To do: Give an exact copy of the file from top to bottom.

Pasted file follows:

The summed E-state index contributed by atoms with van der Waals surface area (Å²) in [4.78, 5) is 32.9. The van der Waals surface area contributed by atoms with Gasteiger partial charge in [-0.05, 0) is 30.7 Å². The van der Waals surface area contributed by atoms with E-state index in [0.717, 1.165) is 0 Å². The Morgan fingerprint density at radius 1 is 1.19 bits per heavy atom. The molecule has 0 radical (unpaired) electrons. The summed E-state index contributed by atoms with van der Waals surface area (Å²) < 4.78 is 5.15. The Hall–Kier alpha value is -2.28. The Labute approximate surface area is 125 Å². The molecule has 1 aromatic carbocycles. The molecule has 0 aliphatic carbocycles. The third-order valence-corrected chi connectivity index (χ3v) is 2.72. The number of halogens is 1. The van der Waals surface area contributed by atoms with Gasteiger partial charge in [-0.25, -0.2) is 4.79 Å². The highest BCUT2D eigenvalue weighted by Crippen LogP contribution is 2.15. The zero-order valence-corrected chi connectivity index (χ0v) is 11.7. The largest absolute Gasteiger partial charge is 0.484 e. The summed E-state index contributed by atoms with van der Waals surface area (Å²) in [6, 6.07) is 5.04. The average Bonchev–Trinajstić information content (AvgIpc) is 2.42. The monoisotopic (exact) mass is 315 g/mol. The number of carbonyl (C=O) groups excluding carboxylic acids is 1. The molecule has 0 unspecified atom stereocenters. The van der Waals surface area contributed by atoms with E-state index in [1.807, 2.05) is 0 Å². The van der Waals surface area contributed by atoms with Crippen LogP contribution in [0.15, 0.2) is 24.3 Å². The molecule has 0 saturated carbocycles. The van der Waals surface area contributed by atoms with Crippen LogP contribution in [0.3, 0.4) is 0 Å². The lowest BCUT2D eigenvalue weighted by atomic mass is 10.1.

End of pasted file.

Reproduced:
The summed E-state index contributed by atoms with van der Waals surface area (Å²) in [4.78, 5) is 32.9. The van der Waals surface area contributed by atoms with Gasteiger partial charge in [-0.05, 0) is 30.7 Å². The van der Waals surface area contributed by atoms with E-state index in [0.717, 1.165) is 0 Å². The Morgan fingerprint density at radius 1 is 1.19 bits per heavy atom. The molecule has 0 radical (unpaired) electrons. The summed E-state index contributed by atoms with van der Waals surface area (Å²) < 4.78 is 5.15. The Hall–Kier alpha value is -2.28. The Labute approximate surface area is 125 Å². The molecule has 1 aromatic carbocycles. The molecule has 0 aliphatic carbocycles. The third-order valence-corrected chi connectivity index (χ3v) is 2.72. The number of halogens is 1. The van der Waals surface area contributed by atoms with Gasteiger partial charge in [-0.25, -0.2) is 4.79 Å². The highest BCUT2D eigenvalue weighted by Crippen LogP contribution is 2.15. The zero-order valence-corrected chi connectivity index (χ0v) is 11.7. The largest absolute Gasteiger partial charge is 0.484 e. The summed E-state index contributed by atoms with van der Waals surface area (Å²) in [6, 6.07) is 5.04. The average Bonchev–Trinajstić information content (AvgIpc) is 2.42. The monoisotopic (exact) mass is 315 g/mol. The number of carbonyl (C=O) groups excluding carboxylic acids is 1. The molecule has 0 unspecified atom stereocenters. The van der Waals surface area contributed by atoms with E-state index in [1.807, 2.05) is 0 Å². The van der Waals surface area contributed by atoms with Crippen LogP contribution in [0.15, 0.2) is 24.3 Å². The molecule has 0 saturated carbocycles. The van der Waals surface area contributed by atoms with Crippen LogP contribution in [0.3, 0.4) is 0 Å². The lowest BCUT2D eigenvalue weighted by atomic mass is 10.1.